by Rob DiCristino
The opening sequence of The Invisible Man
(2020) features a daring midnight escape: Cecilia (Elisabeth Moss) creeps out of bed and through a palatial beachfront compound, taking careful steps to avoid waking her sleeping paramour, Adrian (Oliver Jackson-Cohen). She packs a bag. She disables the security systems. She slips on a pair of comfortable running shoes. We don’t know why Cecilia is leaving, but it’s clear that she never wants to come back. And although our protagonist is frantic, director Leigh Whannell’s camera is not. It’s eerily still, for the most part, favoring wider angles that emphasize negative space. It peeks in at Cecilia from odd vantage points as she makes her rounds. We’re expecting Adrian to wake up. We’re expecting a jump scare. And then, for seemingly no reason at all, the camera pans away from Cecilia and over to an empty hallway. We wait. Nothing happens. We pan back. Cecilia moves on. What was that? Did we miss something? No, we learned something: The movie just taught us how to watch it.
Sharing little else but a title with H.G. Wells’ science fiction novel or James Whale’s 1933 Universal classic, Blumhouse’s The Invisible Man
is less interested in the monster himself than it is with the victims of his terror. Don’t expect scientific revelations about invisibility and the nature of man. Don’t expect terrorized villagers fleeing in distress. This is the story of a trauma victim’s road to recovery, one that is both bafflingly strange and frighteningly familiar. To wit: Even after securing safe harbor with the help of her sister (Harriet Dyer as Emily) and childhood friend (Aldis Hodge as James), Cecilia is hesitant to open up about her experience until Adrian’s brother/attorney (Michael Dorman) reports shocking news: Adrian has taken his own life and left Cecilia a sizable inheritance. It’s not enough to mend her frayed nerves or help her sleep through the night, but it is enough to start over, enough to help James’ daughter Sydney (Storm Reid) pay for college. It feels like enough for now.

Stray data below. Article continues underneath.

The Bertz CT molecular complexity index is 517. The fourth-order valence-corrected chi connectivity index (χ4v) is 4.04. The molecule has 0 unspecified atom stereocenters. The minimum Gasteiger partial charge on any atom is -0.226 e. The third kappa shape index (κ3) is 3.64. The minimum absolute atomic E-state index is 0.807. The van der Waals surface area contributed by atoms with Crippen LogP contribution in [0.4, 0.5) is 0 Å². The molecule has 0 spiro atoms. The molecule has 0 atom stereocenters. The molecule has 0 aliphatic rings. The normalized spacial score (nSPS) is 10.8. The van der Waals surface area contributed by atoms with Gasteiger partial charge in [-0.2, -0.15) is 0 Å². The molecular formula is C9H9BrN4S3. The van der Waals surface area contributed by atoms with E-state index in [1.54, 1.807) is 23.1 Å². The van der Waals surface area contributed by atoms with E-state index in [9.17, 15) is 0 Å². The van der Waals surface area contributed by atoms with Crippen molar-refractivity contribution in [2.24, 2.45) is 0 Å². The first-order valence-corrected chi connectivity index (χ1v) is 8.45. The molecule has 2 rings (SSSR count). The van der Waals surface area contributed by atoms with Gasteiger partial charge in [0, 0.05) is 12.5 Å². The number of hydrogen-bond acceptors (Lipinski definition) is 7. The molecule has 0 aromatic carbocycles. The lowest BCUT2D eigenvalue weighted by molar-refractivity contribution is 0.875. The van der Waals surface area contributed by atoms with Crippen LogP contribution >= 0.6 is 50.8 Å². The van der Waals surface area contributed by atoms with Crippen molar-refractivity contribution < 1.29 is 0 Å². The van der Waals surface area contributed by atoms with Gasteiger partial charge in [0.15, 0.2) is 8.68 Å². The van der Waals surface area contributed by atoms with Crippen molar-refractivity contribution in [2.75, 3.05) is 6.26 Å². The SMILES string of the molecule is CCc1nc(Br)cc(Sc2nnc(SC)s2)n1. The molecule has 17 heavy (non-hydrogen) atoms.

This should be cathartic, but it isn’t. Cecilia knows that something is still off. She knows Adrian isn’t really dead. She can feel odd vibrations in the air around her. Nothing tangible, at first, but something ethereal. Why doesn’t anyone else see it? Because no one ever does. No one can see the world through a victim’s eyes. No one can explain away the residual stress, fear, and rage that come with an experience like Cecilia’s. Trauma has latched to her back and begun digging, slowly and painfully, into her soul. Whannell and cinematographer Stefan Duscio convey that trauma through extraordinary visual technique, constantly isolating Cecilia in corners of the frame or masking spaces around her, using windows and doorways to create smaller frames within existing ones. The camera lingers on kitchen counters and open doorways; it wants us to see something, or at least to swear we did. But did we? Where did that knife go? What’s under that sheet and behind those drapes? Why did we rack focus away from Cecilia and onto a blank wall? Was something there? Will it ever show itself?